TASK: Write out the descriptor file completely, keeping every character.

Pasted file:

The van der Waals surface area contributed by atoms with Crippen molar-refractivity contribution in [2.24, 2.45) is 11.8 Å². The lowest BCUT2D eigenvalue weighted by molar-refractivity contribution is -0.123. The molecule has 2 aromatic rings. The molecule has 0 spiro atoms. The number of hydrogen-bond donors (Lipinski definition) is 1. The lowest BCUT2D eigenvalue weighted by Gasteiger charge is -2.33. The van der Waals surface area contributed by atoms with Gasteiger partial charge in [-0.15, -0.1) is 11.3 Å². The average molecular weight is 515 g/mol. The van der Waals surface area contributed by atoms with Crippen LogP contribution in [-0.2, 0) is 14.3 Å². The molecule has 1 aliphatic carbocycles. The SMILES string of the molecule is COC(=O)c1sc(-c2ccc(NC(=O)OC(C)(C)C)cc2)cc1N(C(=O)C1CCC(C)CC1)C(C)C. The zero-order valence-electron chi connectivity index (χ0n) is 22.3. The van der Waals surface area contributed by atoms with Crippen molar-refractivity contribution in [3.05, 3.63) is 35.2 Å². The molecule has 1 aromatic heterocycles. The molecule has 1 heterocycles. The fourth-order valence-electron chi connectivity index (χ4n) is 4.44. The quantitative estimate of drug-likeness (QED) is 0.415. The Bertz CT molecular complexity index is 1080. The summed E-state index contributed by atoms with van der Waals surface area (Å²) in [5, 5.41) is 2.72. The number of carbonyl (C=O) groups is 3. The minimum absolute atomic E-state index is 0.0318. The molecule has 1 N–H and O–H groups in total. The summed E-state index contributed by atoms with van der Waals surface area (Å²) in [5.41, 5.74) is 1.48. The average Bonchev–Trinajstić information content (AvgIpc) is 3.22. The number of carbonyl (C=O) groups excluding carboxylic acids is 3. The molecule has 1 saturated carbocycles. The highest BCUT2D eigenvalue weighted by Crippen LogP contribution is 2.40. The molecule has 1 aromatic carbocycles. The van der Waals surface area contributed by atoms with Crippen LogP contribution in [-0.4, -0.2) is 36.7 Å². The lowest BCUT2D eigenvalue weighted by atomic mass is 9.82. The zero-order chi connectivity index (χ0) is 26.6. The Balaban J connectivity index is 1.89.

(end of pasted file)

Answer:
The van der Waals surface area contributed by atoms with Crippen molar-refractivity contribution in [2.24, 2.45) is 11.8 Å². The lowest BCUT2D eigenvalue weighted by molar-refractivity contribution is -0.123. The molecule has 2 aromatic rings. The molecule has 0 spiro atoms. The number of hydrogen-bond donors (Lipinski definition) is 1. The lowest BCUT2D eigenvalue weighted by Gasteiger charge is -2.33. The van der Waals surface area contributed by atoms with Gasteiger partial charge in [-0.15, -0.1) is 11.3 Å². The average molecular weight is 515 g/mol. The van der Waals surface area contributed by atoms with Crippen LogP contribution in [-0.2, 0) is 14.3 Å². The molecule has 1 aliphatic carbocycles. The SMILES string of the molecule is COC(=O)c1sc(-c2ccc(NC(=O)OC(C)(C)C)cc2)cc1N(C(=O)C1CCC(C)CC1)C(C)C. The zero-order valence-electron chi connectivity index (χ0n) is 22.3. The van der Waals surface area contributed by atoms with Crippen molar-refractivity contribution in [3.05, 3.63) is 35.2 Å². The molecule has 1 aromatic heterocycles. The molecule has 1 heterocycles. The fourth-order valence-electron chi connectivity index (χ4n) is 4.44. The quantitative estimate of drug-likeness (QED) is 0.415. The Bertz CT molecular complexity index is 1080. The summed E-state index contributed by atoms with van der Waals surface area (Å²) in [5, 5.41) is 2.72. The number of carbonyl (C=O) groups is 3. The minimum absolute atomic E-state index is 0.0318. The molecule has 1 N–H and O–H groups in total. The summed E-state index contributed by atoms with van der Waals surface area (Å²) in [5.41, 5.74) is 1.48. The average Bonchev–Trinajstić information content (AvgIpc) is 3.22. The number of carbonyl (C=O) groups excluding carboxylic acids is 3. The molecule has 1 saturated carbocycles. The highest BCUT2D eigenvalue weighted by Crippen LogP contribution is 2.40. The molecule has 1 aromatic carbocycles. The van der Waals surface area contributed by atoms with Crippen LogP contribution in [-0.4, -0.2) is 36.7 Å². The lowest BCUT2D eigenvalue weighted by atomic mass is 9.82. The zero-order chi connectivity index (χ0) is 26.6. The Balaban J connectivity index is 1.89.